Tracking Multifamily’s Seasonal Rent Fluctuations

Prices fluctuate due to weather, school calendars, job searches, holidays and local traditions.

Landlords adjust their rental prices for supply and demand and how occupancy percentages stack up. A case in point was in New York City over the last three years of the COVID-19 pandemic. Then vacancy was low, allowing landlords to push up rents, which now are stabilizing or dropping a bit.

But there’s another factor that influences lease prices: Rents fluctuate by season, reflecting such variables as moving company schedules and prices, weather and the challenges it brings, school-age children’s calendars and job markets, according to Apartment List.

These fluctuations may vary dramatically by city. In Chicago, it’s known that rents often peak in the fall, then go down in early spring, making that a good incentive for renters to wait to sign on the dotted line. In Texas because of very hot summers, searches for moving may be spaced more throughout the year, according to MoveMatcher.

And in many markets nationwide, there’s a common denominator that searches drop year-end in December because of the busy holiday time. The New Year often kicks off a steady rise in searches, peaking in the summer around July when many make more time to look, especially if they have children and want them to be settled before the school year begins.

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Experienced renters and those doing their homework know more–that the cost of their lease isn’t the only moving expense to consider. Moving companies know about the ups and downs of these prices and may offer better rates when fewer move. Weather is another factor since many moving to a cold climate don’t want to do so when snow and ice affect traffic and getting in and out of buildings. Yet some may decide that the possibility of less costly prices is worth the short-lived hassles. In fact, many property managers may be willing to negotiate better leases then. According to Apartment List, the national median rent falls by an average of 1.7% from the summer peak to its lowest point in winter.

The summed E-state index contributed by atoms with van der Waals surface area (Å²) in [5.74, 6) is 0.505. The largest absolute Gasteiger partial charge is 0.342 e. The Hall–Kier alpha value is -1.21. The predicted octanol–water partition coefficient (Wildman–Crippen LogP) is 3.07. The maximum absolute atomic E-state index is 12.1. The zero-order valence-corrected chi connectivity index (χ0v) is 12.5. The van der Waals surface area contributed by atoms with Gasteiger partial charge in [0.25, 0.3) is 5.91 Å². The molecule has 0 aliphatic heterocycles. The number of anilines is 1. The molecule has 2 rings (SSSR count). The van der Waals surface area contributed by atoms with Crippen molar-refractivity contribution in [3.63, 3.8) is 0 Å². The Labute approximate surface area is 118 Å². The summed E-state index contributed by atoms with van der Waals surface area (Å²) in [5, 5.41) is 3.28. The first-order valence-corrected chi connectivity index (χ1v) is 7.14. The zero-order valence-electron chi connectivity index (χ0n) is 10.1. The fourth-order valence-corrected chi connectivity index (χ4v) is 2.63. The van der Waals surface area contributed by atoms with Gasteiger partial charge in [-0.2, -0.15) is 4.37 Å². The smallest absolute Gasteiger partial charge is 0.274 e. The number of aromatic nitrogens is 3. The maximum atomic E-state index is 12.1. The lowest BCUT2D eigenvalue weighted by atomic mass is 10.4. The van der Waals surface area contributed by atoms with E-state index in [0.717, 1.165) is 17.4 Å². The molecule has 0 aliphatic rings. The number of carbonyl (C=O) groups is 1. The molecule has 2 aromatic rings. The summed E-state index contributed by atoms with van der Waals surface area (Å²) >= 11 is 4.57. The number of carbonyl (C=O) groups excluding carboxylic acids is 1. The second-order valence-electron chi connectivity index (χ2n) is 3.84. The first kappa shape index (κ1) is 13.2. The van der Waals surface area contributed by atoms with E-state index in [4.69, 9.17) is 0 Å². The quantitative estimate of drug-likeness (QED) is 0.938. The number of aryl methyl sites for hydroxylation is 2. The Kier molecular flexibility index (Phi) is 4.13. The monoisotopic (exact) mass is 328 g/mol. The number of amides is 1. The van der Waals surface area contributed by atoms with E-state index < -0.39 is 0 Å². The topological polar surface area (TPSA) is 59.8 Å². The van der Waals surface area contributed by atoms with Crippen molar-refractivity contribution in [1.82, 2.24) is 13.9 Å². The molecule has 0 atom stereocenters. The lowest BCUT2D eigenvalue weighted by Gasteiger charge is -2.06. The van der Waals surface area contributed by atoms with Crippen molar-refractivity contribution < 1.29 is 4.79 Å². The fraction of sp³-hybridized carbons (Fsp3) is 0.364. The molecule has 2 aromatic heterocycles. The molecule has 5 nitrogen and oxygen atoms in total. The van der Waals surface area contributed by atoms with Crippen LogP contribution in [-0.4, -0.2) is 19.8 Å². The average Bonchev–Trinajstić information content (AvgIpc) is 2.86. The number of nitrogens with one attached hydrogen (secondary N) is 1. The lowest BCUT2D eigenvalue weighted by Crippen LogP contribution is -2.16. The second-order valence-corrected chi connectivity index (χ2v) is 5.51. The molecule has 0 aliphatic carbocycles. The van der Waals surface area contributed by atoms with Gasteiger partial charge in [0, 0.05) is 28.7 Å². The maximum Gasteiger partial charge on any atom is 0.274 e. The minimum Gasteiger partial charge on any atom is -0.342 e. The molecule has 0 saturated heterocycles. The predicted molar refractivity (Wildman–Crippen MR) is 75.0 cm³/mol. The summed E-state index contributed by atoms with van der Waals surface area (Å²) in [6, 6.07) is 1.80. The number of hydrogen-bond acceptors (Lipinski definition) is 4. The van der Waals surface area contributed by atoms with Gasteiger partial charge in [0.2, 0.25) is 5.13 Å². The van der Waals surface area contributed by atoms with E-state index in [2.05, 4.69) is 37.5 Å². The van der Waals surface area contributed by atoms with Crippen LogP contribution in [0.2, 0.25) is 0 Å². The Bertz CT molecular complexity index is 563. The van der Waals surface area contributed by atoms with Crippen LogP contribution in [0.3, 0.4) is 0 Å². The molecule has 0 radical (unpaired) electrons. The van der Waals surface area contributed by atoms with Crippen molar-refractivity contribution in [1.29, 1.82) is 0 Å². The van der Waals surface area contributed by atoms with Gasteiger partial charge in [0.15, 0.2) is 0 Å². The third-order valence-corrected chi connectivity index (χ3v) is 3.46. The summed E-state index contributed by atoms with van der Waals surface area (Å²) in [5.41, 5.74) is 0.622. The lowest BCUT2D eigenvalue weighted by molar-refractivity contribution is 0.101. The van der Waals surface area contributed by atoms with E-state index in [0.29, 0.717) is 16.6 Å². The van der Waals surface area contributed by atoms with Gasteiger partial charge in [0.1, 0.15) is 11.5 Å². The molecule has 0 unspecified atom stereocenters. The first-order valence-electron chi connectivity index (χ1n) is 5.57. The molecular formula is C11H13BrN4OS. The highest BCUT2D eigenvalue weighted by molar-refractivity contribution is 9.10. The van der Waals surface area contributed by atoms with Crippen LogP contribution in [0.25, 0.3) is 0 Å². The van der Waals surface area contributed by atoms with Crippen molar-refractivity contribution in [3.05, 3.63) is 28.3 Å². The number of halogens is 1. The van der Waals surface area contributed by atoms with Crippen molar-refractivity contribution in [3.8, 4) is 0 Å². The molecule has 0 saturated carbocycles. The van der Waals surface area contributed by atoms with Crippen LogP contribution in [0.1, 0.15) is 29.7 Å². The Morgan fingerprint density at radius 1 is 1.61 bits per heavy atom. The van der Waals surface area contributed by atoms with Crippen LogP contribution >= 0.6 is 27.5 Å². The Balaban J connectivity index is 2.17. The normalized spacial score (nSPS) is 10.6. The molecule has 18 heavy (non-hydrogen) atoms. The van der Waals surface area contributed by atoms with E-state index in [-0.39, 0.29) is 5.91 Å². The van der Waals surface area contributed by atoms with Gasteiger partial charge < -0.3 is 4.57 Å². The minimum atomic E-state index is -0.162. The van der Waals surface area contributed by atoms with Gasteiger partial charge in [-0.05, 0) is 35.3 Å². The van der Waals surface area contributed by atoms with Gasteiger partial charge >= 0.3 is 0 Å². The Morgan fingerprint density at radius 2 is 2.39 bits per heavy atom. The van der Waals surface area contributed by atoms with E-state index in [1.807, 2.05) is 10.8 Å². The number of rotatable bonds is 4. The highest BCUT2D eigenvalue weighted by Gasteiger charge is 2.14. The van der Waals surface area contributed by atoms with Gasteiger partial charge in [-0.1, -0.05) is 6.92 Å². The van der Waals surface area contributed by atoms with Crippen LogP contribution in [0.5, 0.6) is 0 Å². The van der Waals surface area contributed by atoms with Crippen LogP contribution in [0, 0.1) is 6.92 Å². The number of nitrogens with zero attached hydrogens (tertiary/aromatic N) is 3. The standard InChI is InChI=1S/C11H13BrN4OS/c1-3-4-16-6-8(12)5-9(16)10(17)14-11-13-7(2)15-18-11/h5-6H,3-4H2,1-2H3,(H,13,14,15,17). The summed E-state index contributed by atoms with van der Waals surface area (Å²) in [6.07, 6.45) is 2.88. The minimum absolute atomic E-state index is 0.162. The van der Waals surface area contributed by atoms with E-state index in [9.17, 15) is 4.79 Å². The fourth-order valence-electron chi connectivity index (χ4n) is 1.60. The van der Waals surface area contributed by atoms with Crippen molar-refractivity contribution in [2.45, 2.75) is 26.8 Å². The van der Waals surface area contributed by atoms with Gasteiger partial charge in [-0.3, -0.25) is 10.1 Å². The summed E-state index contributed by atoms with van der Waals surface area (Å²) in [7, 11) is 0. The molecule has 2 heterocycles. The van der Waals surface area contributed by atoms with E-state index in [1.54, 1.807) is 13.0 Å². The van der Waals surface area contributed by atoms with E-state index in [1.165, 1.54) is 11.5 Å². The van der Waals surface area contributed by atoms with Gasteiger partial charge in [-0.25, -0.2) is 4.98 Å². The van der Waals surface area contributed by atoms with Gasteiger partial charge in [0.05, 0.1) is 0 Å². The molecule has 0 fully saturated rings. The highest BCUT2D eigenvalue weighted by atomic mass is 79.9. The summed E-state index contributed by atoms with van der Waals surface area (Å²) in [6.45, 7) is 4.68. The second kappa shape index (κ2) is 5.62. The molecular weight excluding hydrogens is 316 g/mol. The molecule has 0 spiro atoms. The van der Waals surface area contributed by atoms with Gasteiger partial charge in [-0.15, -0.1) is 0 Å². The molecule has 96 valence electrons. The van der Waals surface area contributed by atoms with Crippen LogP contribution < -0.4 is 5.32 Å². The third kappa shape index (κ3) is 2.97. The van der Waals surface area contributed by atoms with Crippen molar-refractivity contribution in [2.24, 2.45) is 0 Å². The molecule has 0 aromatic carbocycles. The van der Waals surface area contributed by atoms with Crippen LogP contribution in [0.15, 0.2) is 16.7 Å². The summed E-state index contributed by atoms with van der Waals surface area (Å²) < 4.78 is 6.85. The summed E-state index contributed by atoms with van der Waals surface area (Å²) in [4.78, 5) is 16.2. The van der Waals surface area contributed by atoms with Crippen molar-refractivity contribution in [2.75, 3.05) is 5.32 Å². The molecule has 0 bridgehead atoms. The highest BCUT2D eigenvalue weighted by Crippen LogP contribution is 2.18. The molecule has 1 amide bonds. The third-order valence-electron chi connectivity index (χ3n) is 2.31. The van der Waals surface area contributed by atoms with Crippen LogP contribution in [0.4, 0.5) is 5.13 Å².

Nevertheless, other renters may still favor summer moves and be willing to pay a higher price. One reason is that they may be able to pick from a greater supply of inventory and have more leisure time.

The bottom line is that getting the very best rent is a deft balancing act of looking at a host of numbers: prices of apartments, moving companies’ charges, numbers of vacancies. And then, in some cases, a move has to be made at a set time, perhaps, if a renter is moving out of town to accept a job.  

Source: GlobeSt.